There’s nothing like a research paper by Steven Levitt (of Freakonomics fame) to make you stop and think. This time he’s weighed in to the debate on whether poker is a game of chance or a game of skill.
As so often happens, even though this is a rather important legal question (given bans and restrictions on gambling in many countries) the debate has usually been anecdotal or moralising. But it is actually quite easy to test whether there is a substantial element of skill in poker: if it is merely a game of chance, then people who do well in one tournament will be no more likely to do well in another than anyone else. (After all, if you’ve won the lottery once it doesn’t make you more likely to win in the future than any other ticketholder.)
The results seem clear: in the 2010 World Series of Poker the “high-skilled” minority, identified by their past successes in other tournaments, made a return on investment of 30.5%. The rest made a loss of 15.6% on average.
Whether this remains enough to convince judges that poker is not gambling is another question. Recently the Swedish Supreme Court had to rule on whether Texas Hold’em poker was a game of chance or not in the context of a poker tournament. They ruled that it was not “predominantly” a game of chance, though it was not a pure game of skill (like bridge or chess) either.
This means that this form of poker is not banned by Swedish gambling law (dobblerilagen), which requires that the outcome of a game be wholly or predominantly decided by chance for it to be classified as gambling. However, poker tournaments do fall under the regulation of the lottery law (under Swedish law “lottery” doesn’t just mean a lottery, but describes any game for money), so they require a licence.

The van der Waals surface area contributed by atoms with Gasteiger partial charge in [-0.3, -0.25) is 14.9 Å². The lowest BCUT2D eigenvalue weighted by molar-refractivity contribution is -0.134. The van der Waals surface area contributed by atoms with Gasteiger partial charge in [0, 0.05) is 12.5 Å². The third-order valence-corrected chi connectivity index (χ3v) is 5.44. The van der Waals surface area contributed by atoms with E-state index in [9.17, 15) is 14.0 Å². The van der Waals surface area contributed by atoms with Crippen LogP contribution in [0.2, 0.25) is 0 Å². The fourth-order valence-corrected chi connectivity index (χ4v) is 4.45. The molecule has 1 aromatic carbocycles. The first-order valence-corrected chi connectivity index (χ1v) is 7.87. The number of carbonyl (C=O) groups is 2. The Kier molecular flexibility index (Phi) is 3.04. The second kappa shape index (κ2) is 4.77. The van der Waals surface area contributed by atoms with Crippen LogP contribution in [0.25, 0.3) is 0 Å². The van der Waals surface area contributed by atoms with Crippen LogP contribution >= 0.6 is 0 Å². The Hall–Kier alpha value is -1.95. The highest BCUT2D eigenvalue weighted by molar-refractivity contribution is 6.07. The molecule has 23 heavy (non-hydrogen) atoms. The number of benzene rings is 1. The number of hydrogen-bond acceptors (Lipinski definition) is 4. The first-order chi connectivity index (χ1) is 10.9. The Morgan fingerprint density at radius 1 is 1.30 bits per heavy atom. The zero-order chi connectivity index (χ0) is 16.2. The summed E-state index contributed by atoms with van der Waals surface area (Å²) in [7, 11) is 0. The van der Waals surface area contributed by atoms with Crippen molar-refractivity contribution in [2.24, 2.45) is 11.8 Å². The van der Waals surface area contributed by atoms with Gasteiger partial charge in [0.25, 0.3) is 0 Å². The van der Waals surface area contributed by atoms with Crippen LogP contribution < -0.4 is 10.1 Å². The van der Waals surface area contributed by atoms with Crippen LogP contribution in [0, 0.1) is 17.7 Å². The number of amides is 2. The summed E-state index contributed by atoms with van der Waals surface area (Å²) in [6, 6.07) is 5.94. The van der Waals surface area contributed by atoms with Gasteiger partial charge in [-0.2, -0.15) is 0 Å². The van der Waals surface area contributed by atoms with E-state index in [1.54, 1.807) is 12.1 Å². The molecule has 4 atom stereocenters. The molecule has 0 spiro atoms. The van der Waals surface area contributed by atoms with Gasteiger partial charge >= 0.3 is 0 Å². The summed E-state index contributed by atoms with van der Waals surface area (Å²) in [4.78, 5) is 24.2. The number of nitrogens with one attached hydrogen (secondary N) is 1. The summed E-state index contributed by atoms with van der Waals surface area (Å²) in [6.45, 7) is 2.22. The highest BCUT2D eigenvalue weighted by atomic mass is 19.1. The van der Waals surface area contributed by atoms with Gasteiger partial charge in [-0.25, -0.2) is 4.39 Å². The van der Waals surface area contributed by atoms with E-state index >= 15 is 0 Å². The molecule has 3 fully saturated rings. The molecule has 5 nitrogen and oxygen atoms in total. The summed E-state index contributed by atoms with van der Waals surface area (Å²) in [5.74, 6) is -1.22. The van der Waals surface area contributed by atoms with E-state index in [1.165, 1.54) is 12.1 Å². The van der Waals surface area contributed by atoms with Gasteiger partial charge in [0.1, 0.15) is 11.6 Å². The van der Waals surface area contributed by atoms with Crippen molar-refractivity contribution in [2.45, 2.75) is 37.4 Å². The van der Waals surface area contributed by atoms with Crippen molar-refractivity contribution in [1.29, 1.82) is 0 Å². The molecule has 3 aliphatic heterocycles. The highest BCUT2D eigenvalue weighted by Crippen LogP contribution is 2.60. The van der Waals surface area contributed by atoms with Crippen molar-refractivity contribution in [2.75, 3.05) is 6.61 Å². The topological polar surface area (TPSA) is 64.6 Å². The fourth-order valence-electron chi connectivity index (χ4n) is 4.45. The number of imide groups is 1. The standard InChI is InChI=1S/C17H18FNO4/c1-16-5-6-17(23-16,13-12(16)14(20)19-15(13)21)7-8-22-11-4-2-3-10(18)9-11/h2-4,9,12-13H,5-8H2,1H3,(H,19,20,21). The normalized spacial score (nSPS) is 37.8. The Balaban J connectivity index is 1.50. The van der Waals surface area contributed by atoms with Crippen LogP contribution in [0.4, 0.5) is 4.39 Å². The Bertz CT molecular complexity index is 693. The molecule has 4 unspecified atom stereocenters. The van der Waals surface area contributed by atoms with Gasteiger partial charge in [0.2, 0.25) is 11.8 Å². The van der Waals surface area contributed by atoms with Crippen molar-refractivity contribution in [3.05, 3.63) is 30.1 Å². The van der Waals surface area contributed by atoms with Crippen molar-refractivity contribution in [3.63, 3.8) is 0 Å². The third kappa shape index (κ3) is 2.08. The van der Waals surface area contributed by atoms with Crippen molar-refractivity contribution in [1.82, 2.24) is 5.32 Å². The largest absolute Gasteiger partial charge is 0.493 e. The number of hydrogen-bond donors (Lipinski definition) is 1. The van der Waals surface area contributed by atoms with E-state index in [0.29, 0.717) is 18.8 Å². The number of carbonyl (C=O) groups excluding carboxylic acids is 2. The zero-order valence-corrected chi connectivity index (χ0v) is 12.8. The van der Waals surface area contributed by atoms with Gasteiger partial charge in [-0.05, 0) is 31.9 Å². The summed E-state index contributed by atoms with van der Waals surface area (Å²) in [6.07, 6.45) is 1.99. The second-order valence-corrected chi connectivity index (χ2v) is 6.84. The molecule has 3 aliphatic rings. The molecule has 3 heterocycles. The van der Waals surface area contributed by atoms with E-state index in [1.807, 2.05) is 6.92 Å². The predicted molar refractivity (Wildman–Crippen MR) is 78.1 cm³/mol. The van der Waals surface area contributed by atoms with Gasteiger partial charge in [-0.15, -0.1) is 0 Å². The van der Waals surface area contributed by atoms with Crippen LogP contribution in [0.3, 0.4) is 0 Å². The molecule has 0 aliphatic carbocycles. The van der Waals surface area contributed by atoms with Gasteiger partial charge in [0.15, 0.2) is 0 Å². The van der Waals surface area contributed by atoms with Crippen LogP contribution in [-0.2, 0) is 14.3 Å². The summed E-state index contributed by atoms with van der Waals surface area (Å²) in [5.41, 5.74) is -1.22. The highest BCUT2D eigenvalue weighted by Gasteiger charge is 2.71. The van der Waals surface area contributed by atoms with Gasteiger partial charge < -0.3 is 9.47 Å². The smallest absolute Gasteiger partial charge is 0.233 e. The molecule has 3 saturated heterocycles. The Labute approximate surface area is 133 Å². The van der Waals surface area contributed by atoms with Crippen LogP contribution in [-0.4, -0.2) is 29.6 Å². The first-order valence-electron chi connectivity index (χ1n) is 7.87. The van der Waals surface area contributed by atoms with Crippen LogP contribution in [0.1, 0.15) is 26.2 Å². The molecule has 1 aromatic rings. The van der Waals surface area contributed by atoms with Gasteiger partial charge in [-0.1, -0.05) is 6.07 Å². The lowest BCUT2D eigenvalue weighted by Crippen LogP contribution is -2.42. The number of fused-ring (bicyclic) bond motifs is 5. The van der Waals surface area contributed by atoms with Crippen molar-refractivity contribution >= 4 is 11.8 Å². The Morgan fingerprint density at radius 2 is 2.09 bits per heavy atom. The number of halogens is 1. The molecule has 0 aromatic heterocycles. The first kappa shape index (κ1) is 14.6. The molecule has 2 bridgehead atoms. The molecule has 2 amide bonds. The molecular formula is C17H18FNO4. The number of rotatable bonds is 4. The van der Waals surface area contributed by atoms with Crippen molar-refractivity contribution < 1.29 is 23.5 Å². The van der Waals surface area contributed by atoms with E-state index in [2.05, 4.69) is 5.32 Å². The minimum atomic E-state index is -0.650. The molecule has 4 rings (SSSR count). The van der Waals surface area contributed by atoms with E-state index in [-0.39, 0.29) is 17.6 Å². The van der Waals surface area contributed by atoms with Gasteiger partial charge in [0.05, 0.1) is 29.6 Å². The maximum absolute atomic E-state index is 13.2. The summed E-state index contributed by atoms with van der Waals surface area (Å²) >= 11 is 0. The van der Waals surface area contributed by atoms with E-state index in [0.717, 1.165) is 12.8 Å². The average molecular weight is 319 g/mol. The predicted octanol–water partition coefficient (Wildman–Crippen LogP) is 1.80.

Away from the world of poker, Mr Levitt and his co-author Thomas Miles leave us with something more to ponder:
The economists say that similar tests of persistence in returns have also been used to detect whether mutual-fund managers have genuine expertise. In contrast to the case of poker, they point out, those tests have tended to find “little evidence of skill in this domain”.
That means that you can’t reliably choose a fund manager who will outperform the market, but you can choose a poker player who will outperform. Perhaps it’s time to start demanding fund managers and investment advisors get lottery licences?
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Photo credits: NYSE stock market trader by artemuestra on Flickr, republished under the CC BY-NC-SA 2.0 licence.
Lotto advert and newspaper billboard by jordi.martorell on Flickr, republished under the CC BY-NC-ND 2.0 licence.